34 observation suggests the n-type semiconducting behaviour of Sb0.5W0.5Se2 ternary alloy. The parameters such as
35 carrier concentration, mobility and Hall Co-efficient are calculated and mentioned in Table 3. The inclusion of Sb
36 (+5) alters the native p-type behaviour of pristine WSe2 into n-type behaviour in Sb0.5W0.5Se2 ternary alloy.
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The Raman spectroscopy is employed for confirmation of phase purity and to understand the vibrational
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modes in Sb0.5W0.5Se2 ternary alloy. Figure 6 presents the Raman spectra of Sb0.5W0.5Se2 ternary alloy alloys,
39 exhibiting peaks at 253 cm-1, 256 cm-1 and 259 cm-1 which are attributing E2g, A1g and 2LA modes of vibration,
40 respectively. The presence of WSe2-type vibrational mode shows the preservation of 2H-polymorph even after
41 the compositional change. However, the mentioned peaks are slightly shifted toward higher wavenumber side as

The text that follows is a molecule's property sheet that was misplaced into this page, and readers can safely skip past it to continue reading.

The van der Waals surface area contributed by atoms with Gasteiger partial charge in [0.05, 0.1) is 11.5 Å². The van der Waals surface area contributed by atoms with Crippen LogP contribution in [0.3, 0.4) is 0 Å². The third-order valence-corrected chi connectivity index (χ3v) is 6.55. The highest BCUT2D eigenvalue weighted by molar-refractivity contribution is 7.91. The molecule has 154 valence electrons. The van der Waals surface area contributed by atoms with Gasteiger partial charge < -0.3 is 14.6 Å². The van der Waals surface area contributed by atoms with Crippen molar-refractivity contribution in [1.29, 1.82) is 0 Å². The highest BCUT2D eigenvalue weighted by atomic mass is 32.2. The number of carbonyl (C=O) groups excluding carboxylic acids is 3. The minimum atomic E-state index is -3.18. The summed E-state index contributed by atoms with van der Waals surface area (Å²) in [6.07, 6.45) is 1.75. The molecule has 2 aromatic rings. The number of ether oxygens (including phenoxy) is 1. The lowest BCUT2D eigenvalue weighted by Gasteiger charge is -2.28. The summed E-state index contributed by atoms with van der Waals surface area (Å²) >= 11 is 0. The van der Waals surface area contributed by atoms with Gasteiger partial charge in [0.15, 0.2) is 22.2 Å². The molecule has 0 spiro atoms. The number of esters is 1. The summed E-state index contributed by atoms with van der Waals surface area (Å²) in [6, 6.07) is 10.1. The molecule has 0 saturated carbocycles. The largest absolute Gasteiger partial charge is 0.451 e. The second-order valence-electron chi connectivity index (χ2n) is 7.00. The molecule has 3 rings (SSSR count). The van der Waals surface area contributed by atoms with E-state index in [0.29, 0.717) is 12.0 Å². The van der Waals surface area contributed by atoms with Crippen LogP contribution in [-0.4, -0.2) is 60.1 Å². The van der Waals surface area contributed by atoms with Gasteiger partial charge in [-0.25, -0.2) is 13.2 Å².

42 compared to corresponding peaks of pristine WSe2. The results concludes the presence of single crystalline phase
43 and also attribute the proper substitution of Sb (+5) on W (+4) lattice sites [18, 27, 28].
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4 Conclusion:
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The crystals of Sb0.5W0.5Se2 ternary alloy are grown by direct vapour transport technique. The grown
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compound has 2H-WSe2 type hexagonal lattice structure with P63/mmc space group. The surface morphological
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investigation shows the tiny hexagonal flakes and whiskers of micro-sized lateral dimensions. The TEM shows
8 nano-flakes of arbitrary shape. The SAED pattern shows the single crystalline nature of tiny flakes of Sb 0.5W0.5Se2
9 ternary alloy. The results of electrical characterization show the n-type semiconducting nature. The grown crystals
10 are found to having anisotropic charge conduction mechanism. Raman spectroscopy confirms 2H-polymorph of
11 grown ternary alloy and A1g and E2g modes of vibration are detected.